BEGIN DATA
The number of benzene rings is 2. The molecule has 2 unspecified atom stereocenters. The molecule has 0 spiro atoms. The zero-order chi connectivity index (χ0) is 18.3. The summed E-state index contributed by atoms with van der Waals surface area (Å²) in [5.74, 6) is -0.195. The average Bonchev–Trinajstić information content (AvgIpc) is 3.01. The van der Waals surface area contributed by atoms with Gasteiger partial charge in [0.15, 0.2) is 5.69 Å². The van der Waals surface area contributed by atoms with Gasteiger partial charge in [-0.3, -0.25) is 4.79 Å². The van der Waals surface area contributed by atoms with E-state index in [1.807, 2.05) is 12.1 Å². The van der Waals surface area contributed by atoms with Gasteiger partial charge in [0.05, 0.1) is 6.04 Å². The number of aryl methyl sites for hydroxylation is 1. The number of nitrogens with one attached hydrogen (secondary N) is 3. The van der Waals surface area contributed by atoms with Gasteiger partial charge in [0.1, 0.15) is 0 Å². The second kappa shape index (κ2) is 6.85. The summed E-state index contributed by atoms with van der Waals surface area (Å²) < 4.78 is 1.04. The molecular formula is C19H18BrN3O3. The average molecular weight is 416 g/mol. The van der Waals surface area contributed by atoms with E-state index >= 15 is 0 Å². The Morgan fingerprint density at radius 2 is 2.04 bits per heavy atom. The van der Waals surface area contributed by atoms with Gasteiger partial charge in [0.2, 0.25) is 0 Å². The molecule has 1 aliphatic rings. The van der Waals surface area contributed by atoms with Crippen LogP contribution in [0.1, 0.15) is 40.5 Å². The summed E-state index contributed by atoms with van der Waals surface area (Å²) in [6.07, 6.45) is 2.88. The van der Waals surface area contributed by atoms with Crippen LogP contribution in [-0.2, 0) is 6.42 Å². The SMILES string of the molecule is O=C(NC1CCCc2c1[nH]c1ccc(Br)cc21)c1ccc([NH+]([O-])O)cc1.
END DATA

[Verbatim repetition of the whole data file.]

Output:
The number of benzene rings is 2. The molecule has 2 unspecified atom stereocenters. The molecule has 0 spiro atoms. The zero-order chi connectivity index (χ0) is 18.3. The summed E-state index contributed by atoms with van der Waals surface area (Å²) in [5.74, 6) is -0.195. The average Bonchev–Trinajstić information content (AvgIpc) is 3.01. The van der Waals surface area contributed by atoms with Gasteiger partial charge in [0.15, 0.2) is 5.69 Å². The van der Waals surface area contributed by atoms with Gasteiger partial charge in [-0.3, -0.25) is 4.79 Å². The van der Waals surface area contributed by atoms with E-state index in [1.807, 2.05) is 12.1 Å². The van der Waals surface area contributed by atoms with Gasteiger partial charge in [0.05, 0.1) is 6.04 Å². The number of aryl methyl sites for hydroxylation is 1. The number of nitrogens with one attached hydrogen (secondary N) is 3. The van der Waals surface area contributed by atoms with Gasteiger partial charge in [0.1, 0.15) is 0 Å². The second kappa shape index (κ2) is 6.85. The summed E-state index contributed by atoms with van der Waals surface area (Å²) < 4.78 is 1.04. The molecular formula is C19H18BrN3O3. The average molecular weight is 416 g/mol. The van der Waals surface area contributed by atoms with E-state index >= 15 is 0 Å². The Morgan fingerprint density at radius 2 is 2.04 bits per heavy atom. The van der Waals surface area contributed by atoms with Gasteiger partial charge in [0.2, 0.25) is 0 Å². The molecule has 1 aliphatic rings. The van der Waals surface area contributed by atoms with Crippen LogP contribution in [0.1, 0.15) is 40.5 Å². The summed E-state index contributed by atoms with van der Waals surface area (Å²) in [6.07, 6.45) is 2.88. The van der Waals surface area contributed by atoms with Crippen LogP contribution in [-0.2, 0) is 6.42 Å². The SMILES string of the molecule is O=C(NC1CCCc2c1[nH]c1ccc(Br)cc21)c1ccc([NH+]([O-])O)cc1.